You would have enjoyed being a shortwave listener during the war. WW2 signals spectrum was absolutely hopping over its full range.
Radio became central to command and control of all military forces. The spectrum was used for short tactical and long range communications over huge areas. Since this was a war of moving rather than static forces, flexibility was imperative. Because of wireless intercepts, the benefits real-time control were offset by only short term security.
So here is a brief survey of what you could expect to hear on the radio bands between 1939-1945. In addition to military communications, domestic and regional broadcasting continued on low and medium waves, as did international news and propaganda on shortwaves.
WW2 Signals Spectrum – Below 2 MHz (VLF, LF, MF)
Low and medium waves (LF, MF) provide reliable communication up to 1,000 km by ground wave, especially over water. High power is required to overcome atmospheric noise, especially in tropical areas. Good skywaves can span oceans. Very long waves (VLF) have the added benefit of penetrating into salt water for a short distance.
Navies used high power LF to communicate with ships at 100 – 500 kHz. Germany used LF for naval and air force homing and navigation, as well as some high power VLF for sending instructions to submarines, such as Goliath. Also, LF was used by armored forces for regimental signals. Most transmissions were Morse.
WW2 Signals Spectrum – 2 to 12 MHz (Lower HF)
These frequencies were the work horse for military communications over all distances, especially at night and during winter when absorption is lower. Both ground and sky waves were used, and “skip zones” were avoided by NVIS arrangements (near vertical incidence skywaves).
All forms of modulation were used including W/T (wireless telegraphy), R/T (radio telephony) and data. U-boats used 10 and 12 MHz for long distance communication at night. Luftwaffe did long range navigation, and artillery and infantry ran low power communications. Some V1 missiles sent telemetry on these frequencies.
The Allies ran AM infantry man-pack, walkie talkes and mobile rigs on 5 – 9 MHz. British tanks communicated over 2-6 MHz in the early stages. During the Battle of Britain, Spitfires used 5 MHz for air-to-air and air-to-ground. Interestingly, during this period, German fighters used R/T while bombers used W/T. Even though they were on similar frequencies, they could not communicate with each other during the air battles.
Long and short distance communication by warships was common in 2-5 MHz. LORAN navigation showed up at 2 and 11 MHz.
This was also the spectrum used by most spy suitcase radios.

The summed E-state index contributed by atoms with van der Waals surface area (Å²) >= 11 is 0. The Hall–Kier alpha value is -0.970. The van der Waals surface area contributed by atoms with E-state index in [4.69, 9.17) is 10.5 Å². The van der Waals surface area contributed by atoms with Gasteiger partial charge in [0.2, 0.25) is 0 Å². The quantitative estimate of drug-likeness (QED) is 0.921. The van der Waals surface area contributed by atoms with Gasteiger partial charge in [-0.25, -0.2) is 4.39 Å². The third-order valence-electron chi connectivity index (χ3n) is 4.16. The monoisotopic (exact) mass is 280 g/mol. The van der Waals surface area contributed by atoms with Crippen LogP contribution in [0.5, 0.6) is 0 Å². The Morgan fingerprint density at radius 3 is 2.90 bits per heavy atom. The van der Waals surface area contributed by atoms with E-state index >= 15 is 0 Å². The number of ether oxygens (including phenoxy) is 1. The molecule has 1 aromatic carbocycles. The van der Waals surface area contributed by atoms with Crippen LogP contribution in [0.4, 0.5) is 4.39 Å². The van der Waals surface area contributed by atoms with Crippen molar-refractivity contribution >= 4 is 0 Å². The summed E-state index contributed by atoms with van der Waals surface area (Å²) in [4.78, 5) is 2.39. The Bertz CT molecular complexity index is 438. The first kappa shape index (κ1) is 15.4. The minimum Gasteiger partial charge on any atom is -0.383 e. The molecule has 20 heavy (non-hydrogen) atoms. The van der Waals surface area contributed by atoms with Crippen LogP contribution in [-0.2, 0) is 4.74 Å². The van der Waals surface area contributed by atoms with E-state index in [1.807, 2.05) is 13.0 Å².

WW2 Signals Spectrum – 12 to 25 MHz (Upper HF)
During sunspot highs, these frequencies are mainly long distance using skywaves. But surprisingly, both sides tried a lot of short range communication here. The venerable Sherman tank did its R/T in upper HF, as did much of German armor. Wehrmacht short range infantry and close support showed up at 20 MHz. Both Japanese and German naval forces did long distance around 16 MHz.
But perhaps most interesting was Britain’s Chain Home radar system, which blanketed frequencies between 20-30 MHz.
WW2 Signals Spectrum – 25 to 75 MHz (Lower VHF)
Generally, this band is line-of-sight over distances up to 100 km. Some skip can occur during sunspot highs, but mostly the cause of longer distances is ducting.
Americans were fast with the development of FM tactical communications, especially to mitigate ignition noise in vehicles. FM backpacks used 28-52 and 40-48 MHz. Popular vehicular FM covered 20-28 MHz. Similar frequency use occurred with German tanks and low power infantry backpacks, although more on AM. Navy and U-Boats did short range voice. American navy used this band for Talk Between Ships (tactical).
Sharing this band was navigation. German bombing beams ran on 30-35 and 60 Mhz. Meanwhile, the Allies GEE Bomber Navigation system covered 20-85 MHz.
WW2 Signals Spectrum – 75 Mhz and up (VHF, UHF)
By the end of the Battle of Britain, the RAF moved to 100-124 Mhz. British ground forces took on low power R/T on 229-241 MHz. The Germans used UHF for military phone networks and infantry truck mounted voice and teletype.
But mostly, it was radar. Early US radar operated on 105 and 205 MHz. (That Pearl Harbor radar station in the movie was was the SCR-270 on 105 Mhz.) These frequencies were also used for gun control. Chain Home Low operated at 200 MHz during Battle of Britain. Early German radar was also on these frequencies, while Soviets used 75 MHz. Oboe navigational transponders were on 200 MHz.
Now, have fun watching how some of this radio equipment was built and used.